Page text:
One of Softcells best albums very dark i love it no-one comes near to Marcs voice he knows how to get the crowds and drawing them in at the same time mysterious to although poor Softcell have had some awful things said about them not true what you see is what you get they are the best electronic band of all time there will never ever be anyone like them again not in this life time they are so of there time and should be praised for all the hard work they put into what they do and been Last Night In Sodom i wouldnt mind the CD now i have the album i could play all day and play it Loud and be proud to be along and Massive Fan to And Of Marc Almond aswell they started with nothing remember that they have done fantastically very successful so i have nothing but admiration for them well done it gets my vote as do all there albums.
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16 of 18 people found the following review helpful By Joti Plahay on 10 Jun. 2000
Format: Audio CD
Soft Cell's fourth and last studio album, "This Last Night In Sodom" is the music that Ball and Almond wanted to make. This album reflects the results of much time spent by the band in the USA at the time and is a grittier more aggressive sound that is far removed from the pop of "Tainted Love". Choosing stand out tracks is diffcult as they are all good in their own way - "The Best Way To Kill" would be it at a push. If you've only ever heard Tainted Love, Bedsitter, Torch, etc. this will come as a real culture shock, but it reflects a period of unstability and confusion within the Almond/Ball combo which has manifested itself in a great album of angst and frustration. Fantastic, dark and moody.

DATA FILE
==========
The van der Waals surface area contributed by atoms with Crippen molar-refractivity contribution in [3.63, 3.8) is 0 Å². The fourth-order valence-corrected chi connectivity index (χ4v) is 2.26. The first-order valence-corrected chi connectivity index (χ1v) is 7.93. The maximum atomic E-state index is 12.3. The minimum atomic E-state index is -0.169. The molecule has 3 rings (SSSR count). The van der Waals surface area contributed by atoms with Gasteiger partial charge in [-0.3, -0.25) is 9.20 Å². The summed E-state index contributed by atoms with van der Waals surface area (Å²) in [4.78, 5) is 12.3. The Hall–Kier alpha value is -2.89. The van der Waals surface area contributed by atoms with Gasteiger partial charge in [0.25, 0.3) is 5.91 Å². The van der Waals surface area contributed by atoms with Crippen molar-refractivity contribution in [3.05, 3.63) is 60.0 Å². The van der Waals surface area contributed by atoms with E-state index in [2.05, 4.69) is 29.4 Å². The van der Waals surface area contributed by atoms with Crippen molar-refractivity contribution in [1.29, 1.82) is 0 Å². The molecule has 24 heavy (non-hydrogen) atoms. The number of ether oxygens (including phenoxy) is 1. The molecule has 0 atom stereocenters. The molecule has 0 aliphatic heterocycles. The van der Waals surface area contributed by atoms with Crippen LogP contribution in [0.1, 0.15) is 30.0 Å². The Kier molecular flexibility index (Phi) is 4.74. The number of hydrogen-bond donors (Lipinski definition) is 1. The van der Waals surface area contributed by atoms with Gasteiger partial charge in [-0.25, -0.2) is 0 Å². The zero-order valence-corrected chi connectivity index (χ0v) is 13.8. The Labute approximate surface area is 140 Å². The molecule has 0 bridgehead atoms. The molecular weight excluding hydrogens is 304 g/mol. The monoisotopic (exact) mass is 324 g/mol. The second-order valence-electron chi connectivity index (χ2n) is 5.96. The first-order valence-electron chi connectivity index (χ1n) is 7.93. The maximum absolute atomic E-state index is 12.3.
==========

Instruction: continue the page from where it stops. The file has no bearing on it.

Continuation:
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2 of 2 people found the following review helpful By Chris Millerchip on 9 July 2014
Format: Vinyl Verified Purchase
I have been trying for ages to get this album in vinyl. It is super.
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4 of 6 people found the following review helpful By Sordel TOP 500 REVIEWER on 11 Aug. 2006
Format: Audio CD
Soft Cell burnt fast and burnt bright. "Non-Stop Erotic Cabaret" was trashy & popular, "The Art of Falling Apart" was anxious and mature, "This Last Night ..." was a train wreck at full speed. The title track here ("Slave to This") is the sound of Marc Almond sticking up his middle finger to the mainstream for five minutes while partner Dave Ball pushes the envelope of synthesizer pop: it's a mess, and seemed almost unlistenable on release.

After a gap of over twenty years, however, the freshness and ambition of the album are strangely undimmed. Minor hit "Down in the Subway" has swagger and swing, while the Spanish stylings of "L'Esqualita" anticipate the genius of Marc's "Torment and Toreros" album of the same year. Most striking of all, however, is "Where Was Your Heart (When You Needed It Most)", a fierce climax in which the bedsit traumas of the duo's early singles are brought to a near operatic pitch.

Many bands go out on a whimper; Soft Cell went out on a magnesium flare of hatred and disdain that takes some beating. It's scarcely surprising that this album has not been rehabilitated by the wave of "Dadpop" nostalgia for the eighties.